Graduation, permit, more
That question was asked of me more than once during the past two weeks.
It surrounded my daughter Emma’s high school graduation. And truth is, I may be a bit older than most parents with high school grads. I did not get married until I was 28. I will turn 48 on August 25.
Close to Nowhere
Have you ever gotten a song stuck in your head and it rang and rang until you were nearly bonkers?
I do that frequently. Sometimes it’s good, sometimes, not quite so good!
We have a classified ad customer whose name is Marvin -- every time he runs an ad, my brain starts singing “Marvin I love you, Marvin I love you forever” -- a robot’s song from the movie “A Hitchhiker’s Guide to the Galaxy.” That’s a good one.
The Preacher’s Corner
‘Ebenezer’ is for remembering
Belle Strickland was a little girl in Holly Springs who grew up during and after the Civil War. Some will remember her family home, that stood where the Catholic Church is now located on Van Dorn Ave. It was a two-story white-painted frame mansion, set back from the street, that looked something like the old McCrosky Place on College Ave., the Finley House by the high school, or even the O’Dell Place at Chulahoma.
Kudzu call – Kudzu Festival July 15-18
Amy S. Heaton
Whether you prefer to be a participant, a volunteer, a sponsor, or all of the above, there is a place for you at the 2009 Kudzu Festival, hosted by the Holly Springs Chamber of Commerce on the square in Holly Springs July 15-18.
Letters To The Editor
I would like to extend a sincere thank you on behalf of the Ida B. Wells-Barnett Museum to Holly Springs and the Holly Springs Garden Club for making the annual Pilgrimage a huge success for our first time on the Pilgrimage tour.
Thank you also to the volunteers and people who participated. The turn-out was wonderful!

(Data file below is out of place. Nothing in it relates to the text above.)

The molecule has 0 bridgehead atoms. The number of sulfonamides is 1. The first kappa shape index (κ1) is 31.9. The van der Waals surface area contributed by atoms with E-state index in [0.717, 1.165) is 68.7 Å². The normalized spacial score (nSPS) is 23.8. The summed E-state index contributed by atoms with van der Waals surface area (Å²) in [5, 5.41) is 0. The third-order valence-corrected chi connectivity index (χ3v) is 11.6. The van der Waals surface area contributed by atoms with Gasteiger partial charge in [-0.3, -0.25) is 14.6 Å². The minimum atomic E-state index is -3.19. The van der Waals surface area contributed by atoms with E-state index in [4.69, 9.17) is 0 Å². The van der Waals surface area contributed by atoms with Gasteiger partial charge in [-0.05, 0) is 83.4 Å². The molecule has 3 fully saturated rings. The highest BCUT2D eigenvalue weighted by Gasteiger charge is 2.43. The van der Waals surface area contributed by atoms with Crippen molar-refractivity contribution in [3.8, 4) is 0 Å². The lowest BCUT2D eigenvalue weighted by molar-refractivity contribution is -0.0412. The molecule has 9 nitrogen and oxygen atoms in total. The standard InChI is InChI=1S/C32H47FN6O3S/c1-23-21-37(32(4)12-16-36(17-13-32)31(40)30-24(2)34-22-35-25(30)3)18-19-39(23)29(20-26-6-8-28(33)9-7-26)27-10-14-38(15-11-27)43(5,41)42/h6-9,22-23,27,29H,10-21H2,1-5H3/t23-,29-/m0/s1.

From the Ida Wells Museum Family
Leona Harris, curator
Low point in election:
My husband and I are recent residents of Holly Springs, although I am long familiar with the town through work. We were thrilled to vote in the recent local election, and we congratulate all the winners.
I was very distressed, however, to see the gentleman waving the sign that read “We Will Not Go Back,” and hear him or someone with him shouting through a bullhorn statements which clearly had no purpose other than inciting racial divide. How humiliating for the whole town.
The economy will get better, and Memphis will continue to spread into nearby communities, but what employer in his or her right mind would want to locate businesses or move workers into a town that actively cultivates a climate of racial divide? How can that benefit the community in any way?
Didn’t Dr. King and lots of other fine people suffer and die to get rid of that attitude?
Didn’t Dr. King himself say that he dreamed of the day when everyone would be judged by the content of their character rather than the color of their skin?
That was a truly embarrassing low point in the campaign, and those who participated should be ashamed of themselves. There were too many worthwhile issues at stake to sink to that.
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